Today we got a fun one… In Visual Studio Team Foundation Server 2010, the server has a SQL Server database(s), an SQL Server Analysis Services database (cube), and several reports on top of the cube.
There were two symptoms:
1. Data was not refreshed when using the Reports in VSTFS Admin. Data would show up in the reports, but the data was “stale”. No real reporting errors however.
2. We kept getting this funny error when trying to run the “Process Analysis Database” job in the VSTFS admin. After staring the job with either Full or Incremental as the parameter, we checked the job status, and saw the errors. Here’s the Shortened version of the Visual Studio TFS error XML.
Errors in the OLAP storage engine: An error occurred while the dimension, with the ID of ‘Test Plan’, Name of ‘Test Plan’ was being processed. Errors in the OLAP storage engine: An error occurred while the ‘Test Plan ID’ attribute of the ‘Test Plan’ dimension from the ‘Tfs_Warehouse’ database was being processed. Internal error: The operation terminated unsuccessfully. Internal error: The operation terminated unsuccessfully. Server: The operation has been cancelled. The following system error occurred: There are currently no logon servers available to service the logon request.
Please note, in the job status page where the XML results are shown, there is a separate XML tag for each job. If one of them had an error, you may still see a copy of the error until all the jobs succeed. Make sure you look at the current job during your testing to fix these errors. Use the time stamps (especially the minutes since UTC is likely not your local timezone) to help you keep the results straight when comparing to your testing.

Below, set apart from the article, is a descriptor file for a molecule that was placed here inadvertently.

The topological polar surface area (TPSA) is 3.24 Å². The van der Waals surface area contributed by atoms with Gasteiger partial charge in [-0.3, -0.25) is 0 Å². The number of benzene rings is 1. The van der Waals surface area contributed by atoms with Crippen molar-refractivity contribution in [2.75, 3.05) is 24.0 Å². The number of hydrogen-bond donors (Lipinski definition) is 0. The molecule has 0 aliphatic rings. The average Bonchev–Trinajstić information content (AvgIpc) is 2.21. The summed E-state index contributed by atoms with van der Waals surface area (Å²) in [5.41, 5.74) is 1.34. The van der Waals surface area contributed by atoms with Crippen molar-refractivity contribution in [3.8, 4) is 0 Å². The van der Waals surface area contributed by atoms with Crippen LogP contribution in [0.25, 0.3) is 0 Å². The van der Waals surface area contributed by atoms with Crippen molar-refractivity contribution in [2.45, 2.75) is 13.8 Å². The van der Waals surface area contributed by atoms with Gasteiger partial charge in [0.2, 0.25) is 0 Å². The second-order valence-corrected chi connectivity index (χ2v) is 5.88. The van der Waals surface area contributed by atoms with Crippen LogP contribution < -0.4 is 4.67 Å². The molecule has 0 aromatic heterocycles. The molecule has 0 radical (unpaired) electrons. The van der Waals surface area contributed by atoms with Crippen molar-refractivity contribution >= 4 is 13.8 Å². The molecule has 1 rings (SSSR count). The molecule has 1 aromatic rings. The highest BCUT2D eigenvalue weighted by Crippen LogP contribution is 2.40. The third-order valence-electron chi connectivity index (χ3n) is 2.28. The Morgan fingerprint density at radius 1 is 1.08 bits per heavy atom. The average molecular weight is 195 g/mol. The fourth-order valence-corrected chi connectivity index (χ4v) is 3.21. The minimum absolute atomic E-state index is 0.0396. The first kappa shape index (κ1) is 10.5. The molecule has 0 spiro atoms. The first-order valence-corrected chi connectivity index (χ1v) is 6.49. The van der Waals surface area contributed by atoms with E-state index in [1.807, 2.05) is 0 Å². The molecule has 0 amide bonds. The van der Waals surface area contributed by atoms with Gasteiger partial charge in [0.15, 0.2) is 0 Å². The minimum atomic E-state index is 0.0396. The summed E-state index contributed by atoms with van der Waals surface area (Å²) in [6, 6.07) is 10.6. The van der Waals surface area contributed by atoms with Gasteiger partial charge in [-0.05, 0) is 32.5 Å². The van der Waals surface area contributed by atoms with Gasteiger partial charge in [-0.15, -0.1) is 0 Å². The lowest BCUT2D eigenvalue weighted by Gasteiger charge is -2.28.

+ Full Analysis Database Sync
<Job Name=”Full Analysis Database Sync” JobProcessingStatus=”Idle”>
– last run (may contain error)
<LastRun QueueTimeUtc=”2010-08-09T06:00:00Z” ExecutionStartTimeUtc=”2010-08-09T06:00:01.02Z” EndTimeUtc=”2010-08-09T06:00:33.517Z” Result=”Failed“>
– current run
+ Incremental Analysis Database Sync
– last job
– current job
So let’s tackle the error- There are currently no logon servers available to service the logon request.
1. At first, I thought the domain controller is inaccessible.
From the command prompt, you can check that.
The results will tell you the server name. Make sure you can ping the server.
We tested logging in with domain accounts and they all worked fine, so we figured the domain controller was working OK and doing its job.
No such luck!
2. Then we figured out it was something really simple. In SQL Analysis Services, you can choose which account and give a password for the account to be used when the Analysis Services processing connects to the SQL Server relational database to pull in the fact data during processing.
Connect to your Analysis Server from Management Studio on the actual Server machine itself. Expand the database, Expand the Data Sources. I am showing Adventureworks, but obviously your TFS database will have a different name. Right click > Properties on the Data source highlighted.
Two things to do with this data source.
A> Test 1: Validate the connection string.
Highlight the cell right of the label “Connection String” in the properties grid. You will notice there is an Ellipsis button that becomes available. […]
Then when you get the Connection Manager, make sure it points to the right server name, and right database. To test click the [Test Connection] button.
When you click the button you should get confirmation that it works.
The test validates the following parameters
a> Your own logged in account (whomever you may be)
b> 32-bit connectivity only.
c> The client machine (where Management studio runs) can connect. Hope that’s the same as the server machine for this test to be “true”
Therefore this test is not very realistic- it does not test the
d> Correct security context and